• Liber abaci (work by Fibonacci)

    Fibonacci: Life: When Fibonacci’s Liber abaci first appeared, Hindu-Arabic numerals were known to only a few European intellectuals through translations of the writings of the 9th-century Arab mathematician al-Khwārizmī. The first seven chapters dealt with the notation, explaining the principle of place value, by which the position of a…

  • Liber absque litteris de aetatibus mundi et hominis (work by Fulgentius)

    Fabius Planciades Fulgentius: …that never existed; and a Liber absque litteris de aetatibus mundi et hominis, a bizarre work in which human history is divided into 23 periods. His youthful poems and a work entitled Physiologus are lost.

  • Liber and Libera (Roman deities)

    Liber and Libera, in Roman religion, a pair of fertility and cultivation deities of uncertain origin. Liber, though an old and native Italian deity, came to be identified with Dionysus. The triad Ceres, Liber, and Libera (his female counterpart) represented in Rome, from early times and always

  • Liber annalis (work by Atticus)

    Titus Pomponius Atticus: Atticus himself wrote Liber annalis (“Yearly Accounts”), published in 47 bc, which presented a list of important dates in world history, concentrating on events and magistrates from the origins of Rome to his own time. Atticus had other historical interests, writing works on the Roman calendar and on…

  • Liber apologeticus contra Gaunilonem (work by Anselm of Canterbury)

    Saint Anselm of Canterbury: Early life and career: Anselm wrote in reply his Liber apologeticus contra Gaunilonem (“Book [of] Defense Against Gaunilo”), which was a repetition of the ontological argument of the Proslogion. The ontological argument was accepted in different forms by René Descartes and Benedict de Spinoza, though it was rejected by Immanuel Kant.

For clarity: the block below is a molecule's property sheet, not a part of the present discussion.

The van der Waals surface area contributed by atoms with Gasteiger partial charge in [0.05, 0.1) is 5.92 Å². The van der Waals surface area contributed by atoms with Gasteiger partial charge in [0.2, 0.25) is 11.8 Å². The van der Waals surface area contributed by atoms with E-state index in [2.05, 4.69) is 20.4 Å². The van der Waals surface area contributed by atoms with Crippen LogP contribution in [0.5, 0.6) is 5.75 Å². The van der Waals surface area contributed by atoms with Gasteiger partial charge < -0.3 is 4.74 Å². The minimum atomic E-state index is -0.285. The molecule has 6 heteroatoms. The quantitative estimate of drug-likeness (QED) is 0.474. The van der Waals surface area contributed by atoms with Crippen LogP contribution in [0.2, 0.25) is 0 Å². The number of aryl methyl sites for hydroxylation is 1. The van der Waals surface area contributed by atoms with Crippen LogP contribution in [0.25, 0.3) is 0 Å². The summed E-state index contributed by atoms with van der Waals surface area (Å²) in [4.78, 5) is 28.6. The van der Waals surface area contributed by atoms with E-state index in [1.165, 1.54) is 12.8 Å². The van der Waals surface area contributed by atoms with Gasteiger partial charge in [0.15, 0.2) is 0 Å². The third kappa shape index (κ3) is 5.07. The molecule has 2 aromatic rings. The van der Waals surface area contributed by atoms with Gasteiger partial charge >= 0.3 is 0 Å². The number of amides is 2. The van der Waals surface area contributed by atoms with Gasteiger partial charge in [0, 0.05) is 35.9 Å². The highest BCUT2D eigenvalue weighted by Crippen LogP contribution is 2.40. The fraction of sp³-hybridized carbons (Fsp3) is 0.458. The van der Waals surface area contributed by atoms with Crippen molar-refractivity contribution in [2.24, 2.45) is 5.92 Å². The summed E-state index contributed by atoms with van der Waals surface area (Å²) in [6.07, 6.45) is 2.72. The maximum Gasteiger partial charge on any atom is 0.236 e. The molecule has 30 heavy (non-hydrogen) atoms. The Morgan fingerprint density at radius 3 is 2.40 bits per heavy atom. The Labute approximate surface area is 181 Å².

• Liber Augustalis (Italy [1231])

    Frederick II: Years as a Crusader: In August 1231, at Melfi, the emperor issued his new constitutions for the Kingdom of Sicily. Not since the reign of the Byzantine emperor Justinian I in the 6th century had the administrative law of a European state been codified. Frederick’s codes contained many ideas that anticipated enlightened absolutism…

  • Liber benedictionum (collection of Ekkehard IV)

    Ekkehard IV: …important literary works is the Liber benedictionum (“Book of Benedictions”), a collection of inscriptions, blessings, and poems (some of them his own and others attributed to Notker Labeo). Ekkehard was also known to have been a skillful church musician.

  • Liber canonum (canon law)

    canon law: Development of canon law in the West: …important is that of the Liber canonum (“Book of Canons”) of the 6th-century Roman theologian Dionysius Exiguus, about 500. The first two versions contain 50 Canones Apostolorum, Greek canons, and the African canons of the 17th Council of Carthage. Dionysius Exiguus also composed a Liber decretorum (“Book of Decretals”) from…